There are lots of neat things to do at a baseball game besides eat hot dogs and peanuts. And keeping score is one of them.
Next time you go to a game, pick up a program — the scorecard is included. Each program comes with instructions on how to keep score, but here are some basics.
The scorecard includes spaces for each player on both teams. Their positions on the field are numbered one through nine, like this: pitcher: 1; catcher: 2; first baseman: 3; second baseman: 4; third baseman: 5; shortstop: 6; left fielder: 7; center fielder: 8; and right fielder: 9.
Across the top of the scorecard you’ll see a number for each inning, first through ninth. The box in the top left corner is for the first batter in the first inning. Fill in the next box for the next hitter, and so on until the inning ends. Then move to the next column for the second inning, and so on.
So to mark an out, you keep track of which position on the field the ball was hit to. For example, a ground ball to the shortstop (6), in which he throws out a runner at first (3), would be marked 6-3. A fly out to center field would be marked by the number 8 with a circle around it.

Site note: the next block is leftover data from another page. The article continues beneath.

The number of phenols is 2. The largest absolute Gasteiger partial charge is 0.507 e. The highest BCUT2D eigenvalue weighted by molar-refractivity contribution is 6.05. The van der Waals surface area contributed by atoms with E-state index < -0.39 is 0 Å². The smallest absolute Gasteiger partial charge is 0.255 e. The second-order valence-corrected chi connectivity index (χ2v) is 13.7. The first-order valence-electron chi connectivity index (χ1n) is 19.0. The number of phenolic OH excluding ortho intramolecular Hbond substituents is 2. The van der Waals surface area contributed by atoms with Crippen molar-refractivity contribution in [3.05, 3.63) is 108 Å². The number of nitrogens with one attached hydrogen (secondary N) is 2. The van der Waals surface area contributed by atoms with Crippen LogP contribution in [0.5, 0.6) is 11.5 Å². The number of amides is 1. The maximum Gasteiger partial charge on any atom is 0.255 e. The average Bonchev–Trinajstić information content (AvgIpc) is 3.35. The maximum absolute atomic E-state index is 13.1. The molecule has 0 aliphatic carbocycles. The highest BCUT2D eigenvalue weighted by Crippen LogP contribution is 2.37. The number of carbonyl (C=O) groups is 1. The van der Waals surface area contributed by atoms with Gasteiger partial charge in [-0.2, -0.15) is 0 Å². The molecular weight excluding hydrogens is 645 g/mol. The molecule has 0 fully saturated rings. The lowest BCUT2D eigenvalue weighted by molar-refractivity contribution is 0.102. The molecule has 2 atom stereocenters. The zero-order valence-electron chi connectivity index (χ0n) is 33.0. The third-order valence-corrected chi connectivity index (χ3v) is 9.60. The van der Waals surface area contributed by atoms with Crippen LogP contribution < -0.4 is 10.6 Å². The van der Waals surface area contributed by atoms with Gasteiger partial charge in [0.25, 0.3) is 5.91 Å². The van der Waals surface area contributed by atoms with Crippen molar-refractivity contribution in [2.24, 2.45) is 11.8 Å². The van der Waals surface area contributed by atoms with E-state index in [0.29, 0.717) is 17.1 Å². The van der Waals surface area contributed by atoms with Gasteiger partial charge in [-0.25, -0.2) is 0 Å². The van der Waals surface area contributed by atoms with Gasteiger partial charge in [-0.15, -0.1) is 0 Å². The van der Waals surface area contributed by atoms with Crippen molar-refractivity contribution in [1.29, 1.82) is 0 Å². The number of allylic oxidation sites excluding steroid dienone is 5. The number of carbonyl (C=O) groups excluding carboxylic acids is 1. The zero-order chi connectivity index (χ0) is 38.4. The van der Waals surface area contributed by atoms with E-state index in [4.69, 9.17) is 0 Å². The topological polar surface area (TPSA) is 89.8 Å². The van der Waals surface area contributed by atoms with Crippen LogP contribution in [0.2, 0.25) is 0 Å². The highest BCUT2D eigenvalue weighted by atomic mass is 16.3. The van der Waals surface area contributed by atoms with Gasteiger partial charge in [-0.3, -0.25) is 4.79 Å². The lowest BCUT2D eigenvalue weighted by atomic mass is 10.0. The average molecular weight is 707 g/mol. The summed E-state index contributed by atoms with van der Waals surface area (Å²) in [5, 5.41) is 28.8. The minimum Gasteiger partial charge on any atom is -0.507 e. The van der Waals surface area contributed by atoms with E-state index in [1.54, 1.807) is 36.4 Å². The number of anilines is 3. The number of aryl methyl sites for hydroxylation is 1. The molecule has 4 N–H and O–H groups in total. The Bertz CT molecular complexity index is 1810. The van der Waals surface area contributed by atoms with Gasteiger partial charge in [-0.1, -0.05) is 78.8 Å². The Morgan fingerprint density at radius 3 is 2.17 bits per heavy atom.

Here are some common abbreviations to make scoring easier: 1B — single; 2B — double; 3B — triple; HR — home run; K — strikeout swinging; backward K-called out on strikes; BB-base on balls; HBP — hit by pitched ball.
If a player reaches base, you show how he did it by using one of the abbreviations above and tracking the runner’s progress around the bases. Some scorecards already having a diamond drawn for you. Other times, you’ll need to draw it yourself.
Once you’re done scoring the game, you’ll see that you can tell what happened on any play just by looking at your scorecard.
Even if you don’t get every detail right, keeping score is cool and you’ll enjoy the game much more than you did before. Plus, you can relive the game over and over when you get home!